• LFG. Use it. Look at the LFG list, search the zone for someone who might be interested. If you initiate the group and know what you want, you’ll more often than not find a group that’s more effective than one that someone else tried to put together. It’s the sort of leadership effect. Because you will have at least some knowledge of the fights and initiated the group-finding, people will listen to you. Don’t ever be the first to leave a group that seemed like won’t be getting anywhere because it will make you seem impatient and not genuinely interested. Sometimes the good runs are worth waiting. It took me several attempts to get a PUG for Hellfire Ramparts. On my first Outland instance run when I finally got one, [Scale Leggings of the Skirmisher] dropped for me.
  • Communicate. Party chat is there for a reason. Talk with your group, make it a less tense environment. Sometimes you’ll get lucky and those party members will be at your levelling pace, and you’ll find them on LFG looking for a group for another instance several levels later. They’ll remember you for being friendly. I ran Maraudon and Sunken Temple with a few of the same people several times just because they always seemed to be at my levelling pace. Ask if you can roll Need; don’t automatically roll even if the item is most useful for your class. And always thank everyone before you leave the group at the end of the instance.
  • Give and take criticism. Taking criticism is the easy part because you get a learning experience out of it (and learn how stupid you can be). Giving it is the hard part, especially giving criticism in a polite manner. There’s a difference between “You suck, L2P” and “I think you can improve a bit on this, I can give you a suggestion on what to do.” Yes, you get stubborn players, like the one time we had a warrior tank who refused to use a shield and continued dual-wielding the entire way through Mana-Tombs because he claims they are not necessary in tanking. They actually show you the different playstyles that people have and anticipate problems before they arise. Learn and adapt. The more you do it, the easier it will be to adapt to different situations.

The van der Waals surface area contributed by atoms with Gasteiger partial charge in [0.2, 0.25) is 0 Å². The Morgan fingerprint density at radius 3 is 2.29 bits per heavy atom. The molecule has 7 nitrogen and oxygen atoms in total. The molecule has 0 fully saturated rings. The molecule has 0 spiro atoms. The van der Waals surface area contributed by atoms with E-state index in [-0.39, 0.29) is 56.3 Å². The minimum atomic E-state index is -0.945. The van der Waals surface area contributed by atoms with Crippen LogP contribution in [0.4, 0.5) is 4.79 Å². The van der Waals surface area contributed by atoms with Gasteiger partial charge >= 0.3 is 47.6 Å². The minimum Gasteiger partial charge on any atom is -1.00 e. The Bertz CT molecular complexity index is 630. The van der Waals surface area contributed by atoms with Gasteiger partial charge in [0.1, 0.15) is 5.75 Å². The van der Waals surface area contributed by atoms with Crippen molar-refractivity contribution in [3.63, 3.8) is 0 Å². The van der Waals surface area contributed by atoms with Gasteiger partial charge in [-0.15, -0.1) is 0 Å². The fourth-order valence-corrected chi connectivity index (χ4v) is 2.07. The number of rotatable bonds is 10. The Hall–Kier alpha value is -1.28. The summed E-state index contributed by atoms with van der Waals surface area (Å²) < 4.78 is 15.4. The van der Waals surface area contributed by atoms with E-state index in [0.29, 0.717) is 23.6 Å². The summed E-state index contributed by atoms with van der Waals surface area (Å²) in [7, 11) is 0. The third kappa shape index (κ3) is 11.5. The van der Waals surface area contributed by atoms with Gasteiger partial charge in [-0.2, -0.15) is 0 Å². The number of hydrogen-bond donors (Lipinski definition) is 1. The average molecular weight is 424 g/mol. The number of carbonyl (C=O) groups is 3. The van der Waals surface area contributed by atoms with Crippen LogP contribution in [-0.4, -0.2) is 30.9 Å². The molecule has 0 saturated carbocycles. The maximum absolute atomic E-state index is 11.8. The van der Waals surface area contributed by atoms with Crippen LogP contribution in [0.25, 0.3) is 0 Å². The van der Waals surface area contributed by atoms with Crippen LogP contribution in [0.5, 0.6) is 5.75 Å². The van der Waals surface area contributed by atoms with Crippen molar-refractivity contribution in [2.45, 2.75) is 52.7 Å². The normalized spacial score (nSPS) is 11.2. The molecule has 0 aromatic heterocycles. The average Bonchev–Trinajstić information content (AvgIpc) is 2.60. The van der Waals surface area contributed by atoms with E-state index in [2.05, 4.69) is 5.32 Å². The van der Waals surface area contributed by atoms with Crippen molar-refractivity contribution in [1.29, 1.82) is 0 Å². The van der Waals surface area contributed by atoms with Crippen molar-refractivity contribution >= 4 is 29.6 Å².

PUGing helps you grow as a player. I credit PUGing to my being able to learn so much in my 5-month journey to reach level 70. I don’t think I would be the same player if I relied on friends and guildmates telling me what to do in an instance rather than learning them myself.

I’ve come to love PUGs, especially at lower levels, because I’ve been following that formula. It gets a little bit harder at level 70 because people are often running with their guilds. Sometimes you also find level 70 PUGs are more immature because they didn’t have the patience for lower level dungeons, powerlevel, and don’t get the learning experience.

If all else fails, go quest. Killing non-elites is fun too. :)


One response

  1. Ess

    Great post! And I’ll add one thing that’s really helped me in all my pugging:

    Keep a good sense of humor. When you’re pugging, you’re going to play with folks of all different skill levels, and when things go wrong, sometimes more experienced players get *very* frustrated. By keeping things light and fun, you can set the tone for the entire run and help everyone be more relaxed. Be encouraging, compliment improvement as you progress through the instance, revel in the successes, and have a good chuckle over the wipes. :)

    17 April 2008 at 12:12